Hsieh studied theology in Taiwan and medicine in Japan during World War II. He married a Taiwanese woman who was also studying medicine in Japan. They returned to Nan Tou, took over his father’s Ta Tung Clinic in 1946, and were deeply moved by the suffering of the sick and dying, poor and needy, of the mid-mountain regions.
Hsieh was ordained in 1949 into the Nan Tou Presbyterian Church. He volunteered to join the Mennonite Medical Mobile Clinic in 1950. In 1953, while an assistant resident at Buffalo General Hospital, United States, he decided to build a tuberculosis clinic for the mountain people. With the continuous support of Christian students from America, two Pu Li tuberculosis centers were set up, one for the mountain people (1956-70) and the other for the plains people (1960-70). They later were transformed into the PCT’s Hsieh Wei Memorial Youth Camp.
Hsieh’s pastoral and medical work extended beyond Nan Tou County to the mountain and coastal areas. Besides running the Ta Tung Clinic and tuberculosis centers, he devoted one day a week to each of three other medical institutions: the Pu Li Christian Hospital for Mountain people (1955-70), where he served as surgeon, preacher, and nursing-school instructor; the Pei Men Mercy Door Clinic at the Great Salt Coast of Tainan County, which was run by the Mustard Seed Mission (1964-70) and where he performed amputations for sufferers of blackfoot disease (much like gangrene, it affects the feet, legs, and hands); and Er Lin Christian Hospital for children suffering from polio (1966-70), which began as a coastal medical mobile clinic and later became a branch of the Chang Hua Christian Hospital, PCT, in Er Lin.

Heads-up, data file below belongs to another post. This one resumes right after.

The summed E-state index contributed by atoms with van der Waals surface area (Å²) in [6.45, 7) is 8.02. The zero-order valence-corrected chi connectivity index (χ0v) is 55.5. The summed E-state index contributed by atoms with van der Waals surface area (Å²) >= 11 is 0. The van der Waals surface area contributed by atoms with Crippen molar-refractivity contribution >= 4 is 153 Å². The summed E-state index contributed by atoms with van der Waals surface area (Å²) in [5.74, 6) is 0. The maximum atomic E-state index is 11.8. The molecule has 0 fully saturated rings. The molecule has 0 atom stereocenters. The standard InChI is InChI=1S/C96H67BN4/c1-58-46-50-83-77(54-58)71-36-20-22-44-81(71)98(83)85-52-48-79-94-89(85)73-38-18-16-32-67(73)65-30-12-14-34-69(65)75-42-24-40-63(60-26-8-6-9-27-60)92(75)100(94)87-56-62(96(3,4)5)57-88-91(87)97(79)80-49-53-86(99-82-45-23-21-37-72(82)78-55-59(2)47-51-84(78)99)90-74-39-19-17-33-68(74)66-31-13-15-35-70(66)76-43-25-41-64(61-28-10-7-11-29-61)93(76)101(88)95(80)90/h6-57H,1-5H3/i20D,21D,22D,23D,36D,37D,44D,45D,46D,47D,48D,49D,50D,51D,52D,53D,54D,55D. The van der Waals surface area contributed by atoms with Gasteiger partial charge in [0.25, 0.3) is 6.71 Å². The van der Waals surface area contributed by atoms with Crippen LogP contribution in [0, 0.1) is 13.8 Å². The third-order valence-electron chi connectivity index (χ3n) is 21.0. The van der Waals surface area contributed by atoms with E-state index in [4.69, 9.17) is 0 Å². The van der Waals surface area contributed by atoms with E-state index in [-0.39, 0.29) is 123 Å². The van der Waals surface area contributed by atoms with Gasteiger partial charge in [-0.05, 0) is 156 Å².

Hsieh was extremely occupied with public, medical, and ecclesiastical commitments. He died in a car crash, probably falling asleep from exhaustion while driving to work at Er Lin Hospital. It was the afternoon after an operation that went past midnight followed by an emergency call at 5:00am and a morning of clinical work. His last words to his wife before he left for Er Lin were, “Arriving a minute earlier at the hospital is a minute less pain suffered by the patients, and one more patient’s life might even be saved.” He was known as the Albert Schweitzer of Taiwan and was posthumously awarded a special honor in 1992, the second Taiwan Annual Medical Reward.
This article is reproduced, with permission, from A Dictionary of Asian Christianity, copyright © 2001 by Scott W. Sunquist, Wm. B. Eerdmans Publishing Co., Grand Rapids, Michigan. All rights reserved.
The Rev. Dr. Hsieh Wei Memorial Collection (1971). Moody, Katherine, “Farewell to a Friend,” Outlook (1970). Wilson, Kenneth L., Angel at Her Shoulder (1964, 1970).